Warner vs. Gilmore: The Debate TV Won't Show You
You could barely escape the Palin-Biden vice-presidential debate last night--and who would want to? (Don't answer that question.) But if you're a northern Virginia resident interested in this fall's faceoff between two former governors now running for the U.S. Senate, you can forget about watching tonight's debate on TV as it unfolds in Roanoke at 7 p.m.
In every other market in Virginia--even in extreme western Virginia where the local TV station is across the state line in Tennessee--the debate between Mark Warner and Jim Gilmore will be carried live on local TV. But not a single Washington TV station, despite all their promotional yammering about how much they care about this area, will provide live coverage the only televised debate of this campaign.
(NewsChannel 8 will show a tape of the debate at 11 p.m.)
Our local stations couldn't possibly air the debate at 7 p.m. because of the pressing, essential programming they are providing instead: Channel 7 will fill the hour with "Wheel of Fortune" and "Jeopardy;" Channel 5 has late-breaking reruns of "The Simpsons" and "Seinfeld;" Channel 4 has NBC network news, followed by "Access Hollywood;" and Channel 9 is busy with local news and then "Entertainment Tonight."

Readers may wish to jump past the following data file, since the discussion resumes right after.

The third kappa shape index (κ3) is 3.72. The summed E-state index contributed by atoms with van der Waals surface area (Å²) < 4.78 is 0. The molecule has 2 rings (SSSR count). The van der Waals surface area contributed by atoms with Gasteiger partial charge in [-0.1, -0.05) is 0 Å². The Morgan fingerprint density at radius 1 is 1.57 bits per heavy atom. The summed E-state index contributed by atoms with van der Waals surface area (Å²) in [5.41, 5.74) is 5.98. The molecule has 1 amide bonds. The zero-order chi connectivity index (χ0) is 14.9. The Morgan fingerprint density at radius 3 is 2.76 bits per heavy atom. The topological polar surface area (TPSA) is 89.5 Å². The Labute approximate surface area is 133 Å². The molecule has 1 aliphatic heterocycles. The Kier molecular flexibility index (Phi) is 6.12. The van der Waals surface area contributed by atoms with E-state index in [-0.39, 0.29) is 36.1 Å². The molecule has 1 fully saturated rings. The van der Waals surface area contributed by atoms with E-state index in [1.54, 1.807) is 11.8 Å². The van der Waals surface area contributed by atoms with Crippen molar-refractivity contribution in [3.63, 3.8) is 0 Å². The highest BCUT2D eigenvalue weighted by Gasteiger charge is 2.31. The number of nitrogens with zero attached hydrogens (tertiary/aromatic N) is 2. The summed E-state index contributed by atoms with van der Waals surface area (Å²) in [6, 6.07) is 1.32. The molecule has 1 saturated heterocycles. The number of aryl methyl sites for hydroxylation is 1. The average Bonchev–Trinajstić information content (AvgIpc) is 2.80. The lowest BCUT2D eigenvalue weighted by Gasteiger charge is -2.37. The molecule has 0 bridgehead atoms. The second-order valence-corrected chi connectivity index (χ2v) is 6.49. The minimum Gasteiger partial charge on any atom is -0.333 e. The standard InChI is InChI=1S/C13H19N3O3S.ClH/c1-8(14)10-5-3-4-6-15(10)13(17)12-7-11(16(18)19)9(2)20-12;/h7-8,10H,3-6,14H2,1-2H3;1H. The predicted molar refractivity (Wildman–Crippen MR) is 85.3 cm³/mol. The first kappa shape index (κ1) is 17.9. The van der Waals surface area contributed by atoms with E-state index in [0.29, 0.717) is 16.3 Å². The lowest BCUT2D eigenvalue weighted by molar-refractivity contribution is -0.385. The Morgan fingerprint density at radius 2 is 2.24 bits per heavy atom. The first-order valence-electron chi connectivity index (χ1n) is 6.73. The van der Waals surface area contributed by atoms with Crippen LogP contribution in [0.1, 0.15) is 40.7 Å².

Across the rest of Virginia, stations affiliated with every one of the same networks represented in Washington--CBS, ABC, Fox and NBC--have made the opposite decision. In the Norfolk area, the debate will be on both Fox and PBS (Washington's PBS outlet, WETA, which is actually based in the commonwealth of Virginia, in Shirlington, will carry the NewsHour instead of the debate.)
Especially eager voters will be able to find the debate streaming online--check the site of the TV station that is hosting the debate, WSLS in Roanoke. Here on washingtonpost.com, you can watch the live stream of the debate and check in with our live blog from Roanoke as well. The debate is also scheduled to be picked up by C-SPAN.
Polling shows Warner to be far, far ahead of Gilmore in the race to succeed Sen. John Warner, but that doesn't excuse the decision to bypass the only TV meeting between the candidates in the most important race on Virginia ballots other than the presidency.
When not a single radio station that can be heard in Washington carries the baseball playoffs, as has been the case this week, that's a problem the market should be able to fix--if fans make enough noise, some station will find it worthwhile to pay to carry the games. But when TV stations form a united front against providing basic and important information to voters, that's when the lazy regulators at the FCC need to start throwing their weight around.
By Marc Fisher |
October 3, 2008; 3:03 PM ET
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